The Time-over-Threshold (TOT) method estimates the amplitude of a signal by measuring the total time of a signal over given threshold. The measured time is then translated back to amplitude through a non-linear conversion (e.g., the mapping function shown in FIG. 6B). Due to the presence of a threshold, any amplitude blow the threshold will be reported as zero (i.e., no hit).

When multi-channel detection occurs and the TOT technique is applied to measure the energy, a histogram plot can be generated of the detection energies between two crystal elements (e.g., channel “A” and channel “B”), as shown in FIG. 7. For example, the two crystal elements (e.g., channels “A” and B”) can be adjacent elements, or they can be non-adjacent elements, as shown in FIG. 5. If the detector response were linear, the histogram values would cluster in a peak along the line indicating a linear response. However, the detector response is nonlinear resulting in the curved shape for the histogram values shown in FIG. 7.

Given that for a given gamma-ray source the gamma-ray energy is known and that the sum of energies from a multi-channel detection must equal this known gamma-ray energy, the values indicated on the histogram can be used to calibrate the energy response of the detectors. As discussed above, the detector response can be calibrated by solving for the parameters of a functional form E=f(TOT) to minimize an error function (i.e., generate a best curve fit).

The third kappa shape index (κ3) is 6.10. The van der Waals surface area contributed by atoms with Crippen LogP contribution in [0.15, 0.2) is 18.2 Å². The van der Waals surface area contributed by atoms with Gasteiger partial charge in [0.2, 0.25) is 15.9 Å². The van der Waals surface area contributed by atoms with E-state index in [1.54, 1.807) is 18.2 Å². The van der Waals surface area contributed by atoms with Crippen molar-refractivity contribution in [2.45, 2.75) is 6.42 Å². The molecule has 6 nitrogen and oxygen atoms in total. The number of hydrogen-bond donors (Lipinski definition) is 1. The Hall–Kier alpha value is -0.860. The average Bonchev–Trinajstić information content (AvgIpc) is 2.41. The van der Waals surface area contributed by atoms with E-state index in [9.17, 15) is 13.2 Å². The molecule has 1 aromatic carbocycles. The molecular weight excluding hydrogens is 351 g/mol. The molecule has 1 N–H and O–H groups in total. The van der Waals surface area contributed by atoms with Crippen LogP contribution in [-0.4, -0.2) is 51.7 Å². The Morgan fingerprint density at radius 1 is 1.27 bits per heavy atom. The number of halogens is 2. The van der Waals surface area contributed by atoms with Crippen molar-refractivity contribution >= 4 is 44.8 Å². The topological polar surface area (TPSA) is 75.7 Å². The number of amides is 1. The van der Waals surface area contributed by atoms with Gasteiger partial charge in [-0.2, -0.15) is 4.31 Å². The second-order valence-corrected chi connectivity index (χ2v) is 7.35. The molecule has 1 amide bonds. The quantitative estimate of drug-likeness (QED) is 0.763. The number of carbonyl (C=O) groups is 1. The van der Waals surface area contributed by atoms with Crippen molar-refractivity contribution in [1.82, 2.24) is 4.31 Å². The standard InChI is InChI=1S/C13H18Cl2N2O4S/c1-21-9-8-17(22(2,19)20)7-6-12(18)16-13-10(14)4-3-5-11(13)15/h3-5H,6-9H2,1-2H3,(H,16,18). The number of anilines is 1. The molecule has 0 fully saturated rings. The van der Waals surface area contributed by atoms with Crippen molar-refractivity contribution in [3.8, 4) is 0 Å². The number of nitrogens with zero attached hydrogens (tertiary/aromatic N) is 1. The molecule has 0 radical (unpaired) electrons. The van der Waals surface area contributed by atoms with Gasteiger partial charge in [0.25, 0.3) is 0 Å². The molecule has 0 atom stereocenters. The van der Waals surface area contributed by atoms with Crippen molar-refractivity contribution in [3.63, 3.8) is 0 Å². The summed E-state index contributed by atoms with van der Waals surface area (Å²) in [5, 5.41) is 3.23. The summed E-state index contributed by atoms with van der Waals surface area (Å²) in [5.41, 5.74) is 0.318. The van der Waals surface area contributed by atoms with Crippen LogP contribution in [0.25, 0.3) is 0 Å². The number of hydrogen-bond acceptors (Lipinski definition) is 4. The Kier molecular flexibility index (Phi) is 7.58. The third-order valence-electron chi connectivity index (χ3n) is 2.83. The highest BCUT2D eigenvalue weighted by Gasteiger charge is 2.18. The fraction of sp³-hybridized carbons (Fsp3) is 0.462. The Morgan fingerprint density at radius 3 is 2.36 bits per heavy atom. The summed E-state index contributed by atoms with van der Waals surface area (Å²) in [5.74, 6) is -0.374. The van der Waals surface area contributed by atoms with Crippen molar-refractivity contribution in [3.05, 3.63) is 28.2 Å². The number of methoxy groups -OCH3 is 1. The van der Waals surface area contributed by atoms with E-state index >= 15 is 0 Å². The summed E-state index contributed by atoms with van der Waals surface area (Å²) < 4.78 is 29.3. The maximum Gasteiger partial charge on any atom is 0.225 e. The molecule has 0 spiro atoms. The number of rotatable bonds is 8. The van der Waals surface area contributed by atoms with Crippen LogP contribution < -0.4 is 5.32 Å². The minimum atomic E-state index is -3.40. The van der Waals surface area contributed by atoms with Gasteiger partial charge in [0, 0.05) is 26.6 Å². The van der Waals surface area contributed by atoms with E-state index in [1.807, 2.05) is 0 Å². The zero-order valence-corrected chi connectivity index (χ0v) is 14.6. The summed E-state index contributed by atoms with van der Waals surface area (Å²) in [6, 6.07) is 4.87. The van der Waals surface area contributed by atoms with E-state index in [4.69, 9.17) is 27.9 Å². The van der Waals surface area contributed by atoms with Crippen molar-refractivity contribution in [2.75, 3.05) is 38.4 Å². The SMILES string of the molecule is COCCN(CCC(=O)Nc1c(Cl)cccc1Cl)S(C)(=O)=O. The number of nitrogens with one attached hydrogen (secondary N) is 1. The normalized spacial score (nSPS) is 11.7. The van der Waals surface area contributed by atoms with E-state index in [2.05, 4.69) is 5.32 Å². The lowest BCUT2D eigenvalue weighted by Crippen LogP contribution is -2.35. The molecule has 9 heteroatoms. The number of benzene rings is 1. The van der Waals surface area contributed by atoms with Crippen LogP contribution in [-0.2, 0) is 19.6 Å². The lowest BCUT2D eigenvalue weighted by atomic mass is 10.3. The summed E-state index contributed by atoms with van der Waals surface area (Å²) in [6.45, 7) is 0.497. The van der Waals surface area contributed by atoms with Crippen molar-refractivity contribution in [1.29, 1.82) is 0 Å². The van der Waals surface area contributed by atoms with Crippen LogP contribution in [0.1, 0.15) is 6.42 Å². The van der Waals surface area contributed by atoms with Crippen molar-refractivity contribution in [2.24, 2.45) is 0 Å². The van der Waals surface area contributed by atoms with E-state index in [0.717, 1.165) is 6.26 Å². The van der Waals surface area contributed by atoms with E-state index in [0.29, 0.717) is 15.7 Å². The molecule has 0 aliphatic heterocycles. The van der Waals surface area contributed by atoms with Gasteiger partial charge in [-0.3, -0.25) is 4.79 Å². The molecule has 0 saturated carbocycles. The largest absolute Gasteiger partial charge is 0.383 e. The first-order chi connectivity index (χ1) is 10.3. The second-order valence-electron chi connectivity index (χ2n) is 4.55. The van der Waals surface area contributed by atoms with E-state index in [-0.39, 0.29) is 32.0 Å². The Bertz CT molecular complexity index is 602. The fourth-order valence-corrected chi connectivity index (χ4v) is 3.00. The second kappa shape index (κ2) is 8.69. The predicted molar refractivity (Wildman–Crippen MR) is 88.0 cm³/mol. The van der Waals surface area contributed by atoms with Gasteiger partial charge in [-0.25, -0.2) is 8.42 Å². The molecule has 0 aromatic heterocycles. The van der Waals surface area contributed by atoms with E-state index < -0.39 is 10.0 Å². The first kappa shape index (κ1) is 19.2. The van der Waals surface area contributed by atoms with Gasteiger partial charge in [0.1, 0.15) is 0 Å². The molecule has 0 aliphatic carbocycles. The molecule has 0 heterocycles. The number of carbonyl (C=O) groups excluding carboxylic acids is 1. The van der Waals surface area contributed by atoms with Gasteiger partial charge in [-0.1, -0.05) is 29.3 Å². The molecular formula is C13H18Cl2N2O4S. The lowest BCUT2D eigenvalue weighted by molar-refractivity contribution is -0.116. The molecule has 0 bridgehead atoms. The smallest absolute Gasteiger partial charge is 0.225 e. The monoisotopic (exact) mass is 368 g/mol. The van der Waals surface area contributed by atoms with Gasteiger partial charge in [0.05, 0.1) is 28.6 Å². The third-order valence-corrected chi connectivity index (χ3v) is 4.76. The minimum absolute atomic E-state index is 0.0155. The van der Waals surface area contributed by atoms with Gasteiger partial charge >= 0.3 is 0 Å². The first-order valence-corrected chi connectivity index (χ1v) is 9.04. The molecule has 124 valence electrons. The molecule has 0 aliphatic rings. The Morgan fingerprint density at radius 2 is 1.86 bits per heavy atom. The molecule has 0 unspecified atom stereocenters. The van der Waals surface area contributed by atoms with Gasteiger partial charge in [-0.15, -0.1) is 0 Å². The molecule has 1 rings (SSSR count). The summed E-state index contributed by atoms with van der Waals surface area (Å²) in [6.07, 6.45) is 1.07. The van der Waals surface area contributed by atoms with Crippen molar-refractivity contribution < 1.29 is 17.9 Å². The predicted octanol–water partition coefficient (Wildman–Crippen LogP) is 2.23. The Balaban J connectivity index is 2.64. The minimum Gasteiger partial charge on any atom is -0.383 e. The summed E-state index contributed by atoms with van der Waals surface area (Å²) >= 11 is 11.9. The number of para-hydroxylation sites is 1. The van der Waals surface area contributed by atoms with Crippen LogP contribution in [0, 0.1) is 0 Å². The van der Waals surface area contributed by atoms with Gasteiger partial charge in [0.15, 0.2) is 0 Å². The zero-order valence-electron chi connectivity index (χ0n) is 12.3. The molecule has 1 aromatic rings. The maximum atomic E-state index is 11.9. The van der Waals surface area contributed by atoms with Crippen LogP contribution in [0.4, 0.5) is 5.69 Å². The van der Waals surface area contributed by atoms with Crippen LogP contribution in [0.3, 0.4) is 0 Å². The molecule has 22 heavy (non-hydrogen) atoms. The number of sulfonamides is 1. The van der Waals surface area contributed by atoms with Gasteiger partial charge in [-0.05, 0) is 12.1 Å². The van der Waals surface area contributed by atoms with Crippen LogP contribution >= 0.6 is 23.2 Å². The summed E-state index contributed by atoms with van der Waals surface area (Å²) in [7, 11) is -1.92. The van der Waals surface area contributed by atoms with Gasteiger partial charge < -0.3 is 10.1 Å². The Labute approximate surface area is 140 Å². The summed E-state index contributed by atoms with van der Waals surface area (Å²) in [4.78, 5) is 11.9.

Now a non-limiting example is provided of how to perform this parameterization of the functional form using the multi-channel counts in FIG. 7. FIG. 7 shows two-channel detection events, but as discussed below, this method also applies to higher-order multi-channel detection. One example of a functional form for the energy calibration by channel parameterization is

E = f ( x , p = { α , β , γ } ) = α ( β + e x γ ) .

Using this or another parameterization, the energy calibration can be expressed by the mapping f(x|{right arrow over (p)}). In certain implementations, a separate parameterization {right arrow over (p)} can be used for each readout channel. That is, each readout channel has its own set of parameters {right arrow over (p)}i to be calibrated (e.g., for the ith channel the energy can be determined using E(xi)=f(xi|{right arrow over (p)}i)). Due to energy sharing in multi-channel detection, the energy calibration can be performed using fractional energies of the incident energy. Thus, the the entire energy range of interest can be spanned using a single-energy gamma source (e.g., 511 keV or larger) to irradiate the detector. To be effective, the single-energy gamma source should also produce a sufficiently high flux rate to generate a statistically relevant data set within a reasonable time.